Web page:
Behavior Change and MotivationCertified Personal TrainerFitness ProfessionalsNewsletter

Motivational Interviewing: Steps to Behavior Change

Are you motivated by someone telling you what to do or are you more motivated to do something when it is your own idea and choice to do it? You probably agreed with being more motivated by your own ideas and decisions. Do you think your clients feel the same way when it comes to their wellness pursuits? Here we’ll share information on motivational interviewing and how it can help your personal training clients discover their own reasons and motivation to live a healthier life.

What is Motivational Interviewing (MI)?

“. . . a collaborative, person-centered form of guiding to elicit and strengthen motivation for change.”(1)

Motivational interviewing originally had its roots in addressing the behavior change obstacles problem drinkers encountered (2). MI uses the individual’s own motivation to change, and commit to that change. Unless someone perceives there is a good reason to change a health behavior, they probably wont do it. As we’ve all experienced in one way or another, just informing someone of the reasons why it would be good to change an unhealthy behavior doesn’t mean they’ll take action (3).

Behavior change begins when a person feels there is a problem or a need for them to change (i.e., medical situation, wanting to set a positive example for family, an upcoming event, etc.) (4). MI is about helping your client discover their reasons for wanting to change and strengthening their intrinsic motivations (and commitment) to achieve these changes (5).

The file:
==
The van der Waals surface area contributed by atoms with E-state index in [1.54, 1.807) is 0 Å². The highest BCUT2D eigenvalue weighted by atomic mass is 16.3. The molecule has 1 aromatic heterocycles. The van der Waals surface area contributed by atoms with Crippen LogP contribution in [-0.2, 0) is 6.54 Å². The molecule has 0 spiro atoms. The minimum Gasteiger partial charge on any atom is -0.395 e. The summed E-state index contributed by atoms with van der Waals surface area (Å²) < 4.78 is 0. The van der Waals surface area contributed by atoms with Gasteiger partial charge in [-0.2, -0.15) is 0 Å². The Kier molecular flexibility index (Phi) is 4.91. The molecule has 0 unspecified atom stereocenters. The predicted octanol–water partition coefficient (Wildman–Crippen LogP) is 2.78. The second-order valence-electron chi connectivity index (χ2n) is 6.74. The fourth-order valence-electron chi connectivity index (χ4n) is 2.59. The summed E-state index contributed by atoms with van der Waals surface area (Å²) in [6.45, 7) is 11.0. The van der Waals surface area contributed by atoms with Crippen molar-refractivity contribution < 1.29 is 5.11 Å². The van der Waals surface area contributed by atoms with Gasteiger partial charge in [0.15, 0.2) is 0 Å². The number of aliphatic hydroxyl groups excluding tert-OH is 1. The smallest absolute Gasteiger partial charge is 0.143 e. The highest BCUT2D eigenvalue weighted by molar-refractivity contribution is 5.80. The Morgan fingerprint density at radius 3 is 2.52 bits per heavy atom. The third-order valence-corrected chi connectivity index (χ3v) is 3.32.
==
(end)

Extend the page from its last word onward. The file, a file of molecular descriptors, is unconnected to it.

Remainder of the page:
We tend to believe what we hear ourselves say (2). Let the client tell you the reasons they want to change and what the positive benefits will be for them. It may be tempting to ask them about the challenges they foresee for themselves with making these behavior changes (e.g., I’ll miss eating ice cream every night, exercising will take time away from other activities I enjoy, etc.), but by turning it around to focus on the positive outcomes, they’ll better believe in the possibility of accomplishing change (I’ll have more energy to keep up with my kids when we go hiking, I’ll use my creativity and enjoyment of cooking to make healthier side dishes).

Five Principles of MI

Motivational interviewing is based on five principles (2,3,5,6):

  • Expressing empathy:

    This is about sharing an understanding of a client’s situation and what may be causing their ambivalence. It is not sympathy or always agreeing with the person. It requires you to hone your active listening skills, understand their situation, reflect on what they are communicating, and accept without judgment (2,3,5). Avoid offering advice or warning them of what could happen if they don’t change their behavior (5). Clients need to feel they are being listened to and understood (4).

  • Avoiding argument:

    Arguments are counterproductive and can make the client defensive and resistant (2,3,5). The goal of MI is to motivate clients to make changes. Recall that we tend to believe what we hear ourselves say, so avoid having the client argue against the behavior change.

  • Supporting self-efficacy:

    Help your client realize they have the ability to change, and maintain that change (2,3,5).

  • Roll with resistance:

    Understand your client may have a different perspective of the situation, so roll with it. Don’t argue about the changes, rather take the opportunity to explore what the client may perceive and keep them involved in finding solutions (5). You need to adjust, not your client.

  • Develop discrepancy:

    This is when a client grasps where they are today and their future goals. It’s an opportunity to explore the consequences their actions may have on their values and achieving their goals (2,3,5).